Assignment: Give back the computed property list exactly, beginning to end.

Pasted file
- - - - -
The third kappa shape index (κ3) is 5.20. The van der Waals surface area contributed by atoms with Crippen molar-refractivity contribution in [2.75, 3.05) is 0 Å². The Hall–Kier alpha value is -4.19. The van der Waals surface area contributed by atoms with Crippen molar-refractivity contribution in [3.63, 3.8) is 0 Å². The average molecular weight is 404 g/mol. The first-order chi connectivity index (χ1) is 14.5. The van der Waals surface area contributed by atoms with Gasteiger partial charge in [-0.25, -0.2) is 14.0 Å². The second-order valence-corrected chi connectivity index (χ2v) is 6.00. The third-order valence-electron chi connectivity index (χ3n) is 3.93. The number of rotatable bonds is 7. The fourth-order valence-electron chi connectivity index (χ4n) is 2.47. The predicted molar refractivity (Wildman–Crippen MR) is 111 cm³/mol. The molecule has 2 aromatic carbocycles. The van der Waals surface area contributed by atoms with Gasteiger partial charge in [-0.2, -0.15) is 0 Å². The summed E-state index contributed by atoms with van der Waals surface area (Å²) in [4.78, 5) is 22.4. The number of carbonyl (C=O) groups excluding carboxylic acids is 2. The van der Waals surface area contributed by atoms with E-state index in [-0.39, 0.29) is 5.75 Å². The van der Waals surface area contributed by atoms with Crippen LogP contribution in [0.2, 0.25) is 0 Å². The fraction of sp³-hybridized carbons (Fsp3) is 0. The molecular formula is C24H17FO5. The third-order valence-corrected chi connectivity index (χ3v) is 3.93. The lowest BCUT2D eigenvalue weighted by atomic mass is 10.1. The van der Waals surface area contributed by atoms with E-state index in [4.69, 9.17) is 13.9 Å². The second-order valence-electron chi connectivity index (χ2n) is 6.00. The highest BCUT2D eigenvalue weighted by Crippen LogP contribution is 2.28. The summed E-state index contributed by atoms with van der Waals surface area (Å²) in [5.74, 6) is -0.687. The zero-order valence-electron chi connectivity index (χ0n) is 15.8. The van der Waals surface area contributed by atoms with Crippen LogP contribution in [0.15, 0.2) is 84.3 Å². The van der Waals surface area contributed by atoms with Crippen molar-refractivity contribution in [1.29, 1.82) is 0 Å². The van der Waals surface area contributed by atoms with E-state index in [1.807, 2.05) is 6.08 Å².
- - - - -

The third kappa shape index (κ3) is 5.20. The van der Waals surface area contributed by atoms with Crippen molar-refractivity contribution in [2.75, 3.05) is 0 Å². The Hall–Kier alpha value is -4.19. The van der Waals surface area contributed by atoms with Crippen molar-refractivity contribution in [3.63, 3.8) is 0 Å². The average molecular weight is 404 g/mol. The first-order chi connectivity index (χ1) is 14.5. The van der Waals surface area contributed by atoms with Gasteiger partial charge in [-0.25, -0.2) is 14.0 Å². The second-order valence-corrected chi connectivity index (χ2v) is 6.00. The third-order valence-electron chi connectivity index (χ3n) is 3.93. The number of rotatable bonds is 7. The fourth-order valence-electron chi connectivity index (χ4n) is 2.47. The predicted molar refractivity (Wildman–Crippen MR) is 111 cm³/mol. The molecule has 2 aromatic carbocycles. The van der Waals surface area contributed by atoms with Gasteiger partial charge in [-0.2, -0.15) is 0 Å². The summed E-state index contributed by atoms with van der Waals surface area (Å²) in [4.78, 5) is 22.4. The number of carbonyl (C=O) groups excluding carboxylic acids is 2. The van der Waals surface area contributed by atoms with E-state index in [-0.39, 0.29) is 5.75 Å². The van der Waals surface area contributed by atoms with Crippen LogP contribution in [0.2, 0.25) is 0 Å². The fraction of sp³-hybridized carbons (Fsp3) is 0. The molecular formula is C24H17FO5. The third-order valence-corrected chi connectivity index (χ3v) is 3.93. The lowest BCUT2D eigenvalue weighted by atomic mass is 10.1. The van der Waals surface area contributed by atoms with E-state index in [4.69, 9.17) is 13.9 Å². The second-order valence-electron chi connectivity index (χ2n) is 6.00. The highest BCUT2D eigenvalue weighted by Crippen LogP contribution is 2.28. The summed E-state index contributed by atoms with van der Waals surface area (Å²) in [5.74, 6) is -0.687. The zero-order valence-electron chi connectivity index (χ0n) is 15.8. The van der Waals surface area contributed by atoms with Crippen LogP contribution in [0.15, 0.2) is 84.3 Å². The van der Waals surface area contributed by atoms with Crippen molar-refractivity contribution in [1.29, 1.82) is 0 Å². The van der Waals surface area contributed by atoms with E-state index in [1.807, 2.05) is 6.08 Å².